On Political Books

March/April 2012 Thinking Out Loud

An oral history of the twentieth century, dictated on his deathbed, shows that Tony Judt was, to the end, the consummate public intellectual.

By Michael O'Donnell

Thinking the Twentieth Century
by Tony Judt, with Timothy Snyder
Penguin Press HC, 432 pp.

Tony Judt died nearly two years ago, yet he keeps writing books. A historian of Europe, an essayist for the New York Review of Books, and an outspoken public intellectual, Judt died in August 2010 after a long and public struggle with Lou Gehrig’s disease. During the final years of his life he was extraordinarily productive. In 2005 he published Postwar: A History of Europe Since 1945, a massive and erudite volume that quickly became the standard work on the subject. It would have been the culminating achievement of any academic career, but Judt kept working. Over the following four years, he wrote a fine essay collection and a polemic about European-style social democracy. Three months after he died, his exquisite memoir The Memory Chalet appeared. He had composed it by night during bouts of insomnia and dictated it by day after losing the use of his hands. At once fearless and moving, the book went some way toward softening the image of a fierce debater and critic who in his day had bloodied many noses.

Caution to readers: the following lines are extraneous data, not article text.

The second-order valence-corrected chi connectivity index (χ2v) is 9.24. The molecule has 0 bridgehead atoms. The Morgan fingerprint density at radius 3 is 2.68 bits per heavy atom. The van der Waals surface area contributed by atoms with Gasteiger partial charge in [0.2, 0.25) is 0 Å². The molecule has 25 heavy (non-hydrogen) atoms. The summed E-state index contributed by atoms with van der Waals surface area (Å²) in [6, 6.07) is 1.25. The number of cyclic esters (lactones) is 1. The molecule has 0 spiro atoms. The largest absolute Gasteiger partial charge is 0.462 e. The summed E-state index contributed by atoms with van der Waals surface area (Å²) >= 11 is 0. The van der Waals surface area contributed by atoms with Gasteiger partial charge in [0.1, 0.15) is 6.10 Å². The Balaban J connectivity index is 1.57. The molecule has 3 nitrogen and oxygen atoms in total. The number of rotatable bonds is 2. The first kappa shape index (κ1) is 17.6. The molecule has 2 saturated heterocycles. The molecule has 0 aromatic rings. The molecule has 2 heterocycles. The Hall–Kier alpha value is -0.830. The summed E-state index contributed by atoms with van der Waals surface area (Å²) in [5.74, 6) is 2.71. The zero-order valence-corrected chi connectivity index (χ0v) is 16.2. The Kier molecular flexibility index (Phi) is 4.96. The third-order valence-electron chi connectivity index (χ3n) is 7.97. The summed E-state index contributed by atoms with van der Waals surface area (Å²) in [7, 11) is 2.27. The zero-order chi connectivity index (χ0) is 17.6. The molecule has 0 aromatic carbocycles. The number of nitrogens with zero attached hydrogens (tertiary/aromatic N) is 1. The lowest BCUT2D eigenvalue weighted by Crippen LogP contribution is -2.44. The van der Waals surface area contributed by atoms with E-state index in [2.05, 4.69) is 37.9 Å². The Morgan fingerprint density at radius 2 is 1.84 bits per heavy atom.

Thinking the Twentieth Century is an unusual book that was produced in collaboration with the historian Timothy Snyder (Bloodlands: Europe Between Hitler and Stalin). Judt explains that he had been planning a study of the intellectual history of the twentieth century when he received his terminal diagnosis. Snyder, a colleague and fellow expert on eastern Europe, proposed salvaging the idea by collaborating on an oral history. Over the course of months, Snyder and Judt held a series of lengthy conversations about the topics Judt had meant to explore: Europe, America, communism, capitalism, Jews, French intellectuals, World War II, the role of the historian, the role of the state. The edited transcripts of these conversations became the book. Before the dialogue sections of each chapter appear autobiographical reflections composed by Judt. He completed the afterword just a month before dying. Poignantly, halfway through the book Judt mentions an ambition to turn next to the history of trains. But Thinking the Twentieth Century will be his last.